Quantcast

Will U.S. Reps. Pass Worst Anti-Environmental Bill in the History of Congress?

Energy

[Editor's Note: The U.S. House of Representatives voted today in favor of the "Stop the War on Coal Act" or H. R. 3409. Click here for more information.]

As a little kid my favorite book was Hundred and One Dalmatians, the 1956 children’s novel by Dodie Smith. It introduced me to the concept that an evil villain obsessed with destruction can be defeated when good people unite. When I was six years old, I thought Cruella De Vil’s diabolical plan to kidnap, kill and skin those adorable little Dalmatian puppies for a fur coat was the worst kind of monstrosity imaginable. Forty one years later, I have discovered that the malignant narcissism demonstrated by Cruella has found a home in Congress.

Rather than dealing constructively with the economy or introducing bills that might create jobs, last week the House of Representatives introduced the worst anti-environment bill EVER in the history of Congress. The so-called "Stop the War on Coal Act" or H. R. 3409, bundles almost all the worst environmental bills previously introduced in the House into one super polluter bill. It is nothing short of a full-scale assault on America’s most important environmental laws. It includes attacks on the Clean Water Act, Clean Air Act, Surface Mining Control Act and the U.S. Environmental Protection Agency (EPA). It also attempts to overrule a decision by the Supreme Court and, to top it off, rejects climate science.

For 40 years the safeguards in the Clean Water Act and Clean Air Act have protected the water we drink and the air we breathe. Millions of American families rely on these laws to prevent birth defects, asthma attacks, central nervous system damage, cognitive impairment and heart attacks.

H.R. 3409 is an extreme bill that exemplifies Cruella De Vil’s crazed preoccupation with doing harm to innocents. Here are the details of its deadly menace:

• Title I would allow mining companies to proceed unfettered as they poison and destroy rivers and ecosystems, threatening the communities that depend on them and shielding even the most egregious mountaintop removal mining operations from new public safeguards under the Surface Mining Control Act.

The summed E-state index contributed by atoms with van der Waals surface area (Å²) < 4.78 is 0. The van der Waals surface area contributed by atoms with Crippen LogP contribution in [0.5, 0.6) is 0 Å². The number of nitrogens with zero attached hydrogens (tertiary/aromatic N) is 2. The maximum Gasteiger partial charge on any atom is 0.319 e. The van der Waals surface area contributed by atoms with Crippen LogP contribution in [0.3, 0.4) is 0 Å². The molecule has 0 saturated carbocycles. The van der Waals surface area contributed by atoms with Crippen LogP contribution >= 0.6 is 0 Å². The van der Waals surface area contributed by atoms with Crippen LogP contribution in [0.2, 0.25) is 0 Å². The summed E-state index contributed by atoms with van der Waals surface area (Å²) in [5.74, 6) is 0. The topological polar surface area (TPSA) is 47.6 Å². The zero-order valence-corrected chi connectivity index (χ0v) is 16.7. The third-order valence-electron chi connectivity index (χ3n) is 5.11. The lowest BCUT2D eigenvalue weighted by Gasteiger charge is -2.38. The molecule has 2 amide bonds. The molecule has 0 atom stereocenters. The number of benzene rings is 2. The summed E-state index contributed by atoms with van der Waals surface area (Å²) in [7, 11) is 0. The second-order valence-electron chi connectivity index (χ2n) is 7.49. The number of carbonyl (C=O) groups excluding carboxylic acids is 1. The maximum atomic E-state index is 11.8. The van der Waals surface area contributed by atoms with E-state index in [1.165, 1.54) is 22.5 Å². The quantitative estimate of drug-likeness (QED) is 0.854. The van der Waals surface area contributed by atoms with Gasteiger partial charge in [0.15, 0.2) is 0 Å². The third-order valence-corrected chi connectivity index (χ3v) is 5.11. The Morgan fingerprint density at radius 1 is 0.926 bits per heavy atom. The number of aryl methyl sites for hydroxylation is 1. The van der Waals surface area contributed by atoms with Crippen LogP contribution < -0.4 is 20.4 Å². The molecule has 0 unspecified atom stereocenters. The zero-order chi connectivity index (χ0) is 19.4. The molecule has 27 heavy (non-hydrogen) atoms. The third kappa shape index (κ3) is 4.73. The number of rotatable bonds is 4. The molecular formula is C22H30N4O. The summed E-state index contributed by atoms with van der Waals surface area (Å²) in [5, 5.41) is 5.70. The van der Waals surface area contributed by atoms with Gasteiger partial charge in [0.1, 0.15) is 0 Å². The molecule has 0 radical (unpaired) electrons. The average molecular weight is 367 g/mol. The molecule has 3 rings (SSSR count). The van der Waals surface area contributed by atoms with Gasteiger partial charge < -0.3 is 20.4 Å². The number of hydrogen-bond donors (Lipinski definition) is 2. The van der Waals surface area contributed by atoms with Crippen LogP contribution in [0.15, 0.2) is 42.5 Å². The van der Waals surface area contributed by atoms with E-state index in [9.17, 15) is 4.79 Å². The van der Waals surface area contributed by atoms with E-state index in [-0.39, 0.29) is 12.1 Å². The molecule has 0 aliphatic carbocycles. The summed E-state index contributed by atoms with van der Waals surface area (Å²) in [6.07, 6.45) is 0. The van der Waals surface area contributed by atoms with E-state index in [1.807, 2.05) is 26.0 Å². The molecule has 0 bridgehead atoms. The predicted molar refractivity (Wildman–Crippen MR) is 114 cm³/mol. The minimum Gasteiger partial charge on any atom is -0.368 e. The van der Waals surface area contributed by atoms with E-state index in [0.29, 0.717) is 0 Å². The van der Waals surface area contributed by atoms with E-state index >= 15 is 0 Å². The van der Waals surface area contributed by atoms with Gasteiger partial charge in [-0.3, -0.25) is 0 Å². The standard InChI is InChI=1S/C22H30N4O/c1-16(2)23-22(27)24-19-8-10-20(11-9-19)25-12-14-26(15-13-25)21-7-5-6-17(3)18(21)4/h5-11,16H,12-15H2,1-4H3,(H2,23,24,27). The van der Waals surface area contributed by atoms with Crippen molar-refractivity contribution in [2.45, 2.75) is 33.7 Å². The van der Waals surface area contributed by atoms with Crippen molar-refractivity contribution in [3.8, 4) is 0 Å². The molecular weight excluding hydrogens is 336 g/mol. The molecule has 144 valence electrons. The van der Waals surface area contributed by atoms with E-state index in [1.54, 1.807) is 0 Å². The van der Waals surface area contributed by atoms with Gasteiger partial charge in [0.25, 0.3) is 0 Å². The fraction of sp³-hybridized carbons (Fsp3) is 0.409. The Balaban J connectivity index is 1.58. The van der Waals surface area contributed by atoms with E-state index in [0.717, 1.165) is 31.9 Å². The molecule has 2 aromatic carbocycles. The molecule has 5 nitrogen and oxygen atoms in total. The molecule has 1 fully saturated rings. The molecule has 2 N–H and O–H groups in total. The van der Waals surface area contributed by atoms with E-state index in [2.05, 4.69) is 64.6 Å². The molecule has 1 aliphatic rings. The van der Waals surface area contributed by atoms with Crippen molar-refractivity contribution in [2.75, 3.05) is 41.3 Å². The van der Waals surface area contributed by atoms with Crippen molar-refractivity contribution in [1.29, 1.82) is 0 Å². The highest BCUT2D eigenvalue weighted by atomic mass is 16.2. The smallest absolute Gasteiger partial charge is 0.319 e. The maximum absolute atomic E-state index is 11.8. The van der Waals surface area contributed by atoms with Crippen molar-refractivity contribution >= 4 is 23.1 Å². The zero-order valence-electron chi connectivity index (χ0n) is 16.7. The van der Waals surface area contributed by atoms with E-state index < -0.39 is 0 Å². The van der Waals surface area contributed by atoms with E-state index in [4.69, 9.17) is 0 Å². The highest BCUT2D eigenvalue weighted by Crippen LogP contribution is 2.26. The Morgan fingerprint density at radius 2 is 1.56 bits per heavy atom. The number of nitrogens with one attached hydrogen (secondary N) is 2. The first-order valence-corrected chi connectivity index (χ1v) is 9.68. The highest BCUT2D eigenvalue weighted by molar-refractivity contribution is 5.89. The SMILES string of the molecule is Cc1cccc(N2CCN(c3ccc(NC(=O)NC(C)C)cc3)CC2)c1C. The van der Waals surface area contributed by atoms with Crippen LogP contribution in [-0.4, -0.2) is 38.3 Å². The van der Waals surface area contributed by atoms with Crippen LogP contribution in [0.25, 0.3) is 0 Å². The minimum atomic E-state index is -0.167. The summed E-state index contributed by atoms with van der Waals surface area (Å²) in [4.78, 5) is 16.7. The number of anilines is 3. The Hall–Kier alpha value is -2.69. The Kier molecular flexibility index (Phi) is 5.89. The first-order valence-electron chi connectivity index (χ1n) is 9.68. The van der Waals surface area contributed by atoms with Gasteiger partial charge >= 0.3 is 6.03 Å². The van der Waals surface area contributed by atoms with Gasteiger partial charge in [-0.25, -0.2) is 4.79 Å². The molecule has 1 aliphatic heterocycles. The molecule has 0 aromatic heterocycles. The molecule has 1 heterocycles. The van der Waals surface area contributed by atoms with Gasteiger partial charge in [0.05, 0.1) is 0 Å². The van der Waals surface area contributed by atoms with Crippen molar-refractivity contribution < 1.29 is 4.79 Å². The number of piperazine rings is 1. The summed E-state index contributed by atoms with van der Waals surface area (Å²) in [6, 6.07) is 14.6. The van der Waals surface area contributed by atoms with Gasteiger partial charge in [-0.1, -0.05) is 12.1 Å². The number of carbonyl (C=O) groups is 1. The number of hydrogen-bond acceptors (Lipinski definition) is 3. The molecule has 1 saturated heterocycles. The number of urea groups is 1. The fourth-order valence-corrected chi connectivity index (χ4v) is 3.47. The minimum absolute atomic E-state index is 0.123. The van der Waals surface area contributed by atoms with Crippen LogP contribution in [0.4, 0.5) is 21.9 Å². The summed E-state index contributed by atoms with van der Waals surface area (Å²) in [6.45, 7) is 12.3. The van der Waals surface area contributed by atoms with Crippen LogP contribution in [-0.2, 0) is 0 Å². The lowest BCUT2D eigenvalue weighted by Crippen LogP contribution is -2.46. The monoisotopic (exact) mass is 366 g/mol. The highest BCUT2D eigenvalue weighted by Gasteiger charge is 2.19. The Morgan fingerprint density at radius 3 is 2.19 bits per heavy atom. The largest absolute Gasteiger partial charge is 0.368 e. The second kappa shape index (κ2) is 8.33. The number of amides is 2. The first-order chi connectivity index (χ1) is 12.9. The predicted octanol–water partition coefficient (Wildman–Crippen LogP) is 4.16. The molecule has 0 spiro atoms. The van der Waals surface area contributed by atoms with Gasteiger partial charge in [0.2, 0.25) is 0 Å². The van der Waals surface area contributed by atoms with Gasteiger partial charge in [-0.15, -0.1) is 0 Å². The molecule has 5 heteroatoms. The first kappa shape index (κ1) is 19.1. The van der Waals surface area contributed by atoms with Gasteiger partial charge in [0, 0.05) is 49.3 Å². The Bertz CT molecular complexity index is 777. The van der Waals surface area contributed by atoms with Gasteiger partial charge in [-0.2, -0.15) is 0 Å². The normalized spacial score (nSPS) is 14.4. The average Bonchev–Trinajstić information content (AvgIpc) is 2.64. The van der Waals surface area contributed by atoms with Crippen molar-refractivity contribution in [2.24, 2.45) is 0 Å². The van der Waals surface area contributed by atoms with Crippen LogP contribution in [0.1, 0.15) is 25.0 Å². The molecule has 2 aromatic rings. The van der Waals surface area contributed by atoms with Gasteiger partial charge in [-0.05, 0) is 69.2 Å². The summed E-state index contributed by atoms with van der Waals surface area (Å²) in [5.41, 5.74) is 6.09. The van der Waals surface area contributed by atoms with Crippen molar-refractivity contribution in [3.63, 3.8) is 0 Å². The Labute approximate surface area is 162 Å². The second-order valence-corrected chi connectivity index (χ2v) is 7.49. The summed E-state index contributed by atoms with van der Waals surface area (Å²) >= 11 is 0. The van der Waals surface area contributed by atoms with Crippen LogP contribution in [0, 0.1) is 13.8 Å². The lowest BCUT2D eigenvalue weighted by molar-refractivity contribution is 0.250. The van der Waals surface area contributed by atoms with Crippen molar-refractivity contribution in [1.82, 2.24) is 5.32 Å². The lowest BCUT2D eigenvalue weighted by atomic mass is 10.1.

Title II, or H.R. 910, would give the biggest polluters a free pass for unlimited carbon pollution by repealing U.S. EPA’s science-based endangerment determination and simply declaring that carbon dioxide is no longer an air pollutant. This title would also cost consumers at the pump by eliminating U.S. EPA clean car standards.

Title III, or TRAIN Act (H.R. 2401), blocks and stalls significant clean-air protections, allowing their permanent delay. The bill forces the U.S. EPA to delay by at least six to seven years the implementation of smog, soot and toxic air pollution replacement standards. Blocking these standards for just one additional year would result in up to 19,300 premature deaths, 4,700 heart attacks, 130,000 asthma attacks, and 5,700 more hospital and emergency room visits.

Title IV aims to maintain the dangerous status quo that led to the Kingston, TN coal ash disaster in 2008. It won’t protect American communities from the leaching of toxic pollution from coal ash dumping or guarantee the safety of coal ash impoundment dams. 

Title V, or H.R. 2018, would reverse decades of progress in cleaning our nation’s waters. It undermines the cooperative state-federal partnership at the core of the Clean Water Act. Under this title, the U.S. EPA would be stripped of its important authority to ensure that water quality standards are enforced and reflect the latest science.

Sadly, this super polluter bill is one in a long line of bills introduced this year whose goals are to give polluters free reign to poison our air and water. The 112th Congress has cast a record-setting 302 anti-environment votes, making it the worst in history on the environment

Marc Yaggi, executive director of Waterkeeeper Alliance says, “The American people have the good sense and wisdom to know that good environmental protections pay us back by delivering the clean water and air that we need for good health. They pay us back by requiring polluters to install pollution control technology that provides thousands of jobs. Stop and think for a minute how many engineers, inventors, construction workers and truckers it took to design, build, ship and operate the country’s thousands of waste-water treatment plants. Or all the people it took to start putting scrubbers on industrial smokestacks across our nation. More of those jobs will be created if we strengthen rather than weaken our environmental laws.”